Suicide Prevention


If you are facing a difficult situation, call us now. We can help.

· Adult Crisis Line:   250-723-4050     

· Youth Crisis Line:  250-723-2040

· Vancouver Island and through the Province of BC  1-800-588-8717 FREE



How do we stop suicide from happening?

People who experience suicidal thoughts and feelings are suffering with tremendous emotional pain. They don’t necessarily want to die but they do want the pain to end. It is the overwhelming feelings of hopelessness, despair, and helplessness that can make a person look to suicide as a way to end that pain.

The best way to help is to:

•             be aware of the signs that a person maybe thinking of suicide. (see signs below)

•             Talk to them about your concerns. It is important to ask them directly about suicidal thoughts.

Do not avoid using the word ‘suicide’. It is important to ask the question without fear, and without negative judgment. The question must be direct and to the point.

For example, you could ask:

“Are you having thoughts of suicide?” or

“Are you thinking about killing yourself?”

If you appear confident in the face of the suicide crisis, this can be reassuring for the suicidal person.


•             Talk to a counsellor about your concerns

•             Give them the number of a counsellor

•             Call the Mental Health Team at 250-740-2337

•             Contact the Vancouver Island Crisis Line 1-888-494-3888

•             Give them the number of the Crisis Line

•             Give them the Crisis Chat contact at Chat Now

•             Contact your family doctor


What signs should we look for if we are worried about suicide?

Just one of these signs and symptoms are not enough to be considered a sign of suicide (except the first – suicidal thought) but a combination of them should give you reason to be concerned and seek help in dealing with this person.

IS PATH WARM is a tool for remembering the main signs of suicide.

I – Ideation (suicidal thoughts)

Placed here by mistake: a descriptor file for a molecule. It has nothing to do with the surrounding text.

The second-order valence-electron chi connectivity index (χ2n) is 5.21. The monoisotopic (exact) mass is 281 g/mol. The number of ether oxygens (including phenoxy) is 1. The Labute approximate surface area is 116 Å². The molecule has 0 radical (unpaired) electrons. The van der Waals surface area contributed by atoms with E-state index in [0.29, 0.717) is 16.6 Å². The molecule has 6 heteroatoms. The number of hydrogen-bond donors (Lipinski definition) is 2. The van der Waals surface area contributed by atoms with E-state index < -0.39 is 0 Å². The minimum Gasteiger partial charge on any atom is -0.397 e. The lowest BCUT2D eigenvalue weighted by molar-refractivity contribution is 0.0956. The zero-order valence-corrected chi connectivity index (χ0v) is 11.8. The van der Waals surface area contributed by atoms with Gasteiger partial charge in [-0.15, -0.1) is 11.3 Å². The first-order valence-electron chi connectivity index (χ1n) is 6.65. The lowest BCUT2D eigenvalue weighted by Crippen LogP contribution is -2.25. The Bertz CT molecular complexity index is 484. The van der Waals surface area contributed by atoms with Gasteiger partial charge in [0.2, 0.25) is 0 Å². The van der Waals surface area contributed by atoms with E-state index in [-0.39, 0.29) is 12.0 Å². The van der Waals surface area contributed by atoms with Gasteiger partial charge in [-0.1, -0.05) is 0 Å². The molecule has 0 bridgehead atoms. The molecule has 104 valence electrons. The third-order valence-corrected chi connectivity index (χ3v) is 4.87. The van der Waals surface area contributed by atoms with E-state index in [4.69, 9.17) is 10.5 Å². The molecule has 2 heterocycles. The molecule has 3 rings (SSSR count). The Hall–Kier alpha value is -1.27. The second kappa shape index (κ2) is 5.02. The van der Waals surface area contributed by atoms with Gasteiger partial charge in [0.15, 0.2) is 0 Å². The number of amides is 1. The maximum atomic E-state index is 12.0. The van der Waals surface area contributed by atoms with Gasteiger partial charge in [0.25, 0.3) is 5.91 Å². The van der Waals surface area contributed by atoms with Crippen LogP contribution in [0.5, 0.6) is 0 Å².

S – Substance Abuse

P – Purposelessness

A – Anxiety

T – Trapped

H – Hopelessness/Helplessness

W – Withdrawal

A – Anger

R – Recklessness

M – Mood changes

Other signs and behaviours to be aware of and that might suggest someone being at risk of suicide include:

•             Direct and indirect verbal expressions: “I don’t want to live anymore”, “there is nothing to live for anymore”, “people will be better off without me”

•             Dramatic changes in mood

•             Loss of interest in previously enjoyed activities

•             Agitation

•             Increase in drug and alcohol use

•             Risk taking behavior

•             Aggressive, impulsive and/or violent acts

•             Expressions of hopelessness and purposelessness

•             Lack of self-care or outright neglect of self

•             Changes in eating and sleeping patterns

•             Withdrawal from family, friends, and interests

•             Giving away prize possessions and/or making a will

•             Reconnecting with old friends and extended family as if to say goodbye

•             Previous unresolved or recent suicide attempts

How should I talk with someone who is suicidal?

It is important to:

•             Tell the suicidal person that you care and that you want to help them.

•             Express empathy for the person and what they are going through. LISTEN TO THEM – let them do most of the talking. Encourage them to talk about their feelings, don’t judge those feelings and look at the reasons for wanting to die. Maybe talk about some of the problems that have led them to this place of despair.

•             Reassure them that thoughts of suicide are common and do not have to be acted on.

•             Instill a sense of hope for the person.

•             Discuss ways to deal with problems which seem impossible to cope with, but do not attempt to ‘solve’ the problems yourself.

As soon as possible, contact the Mental Health Staff here at the Health Centre to receive further assistance at 250-740-2337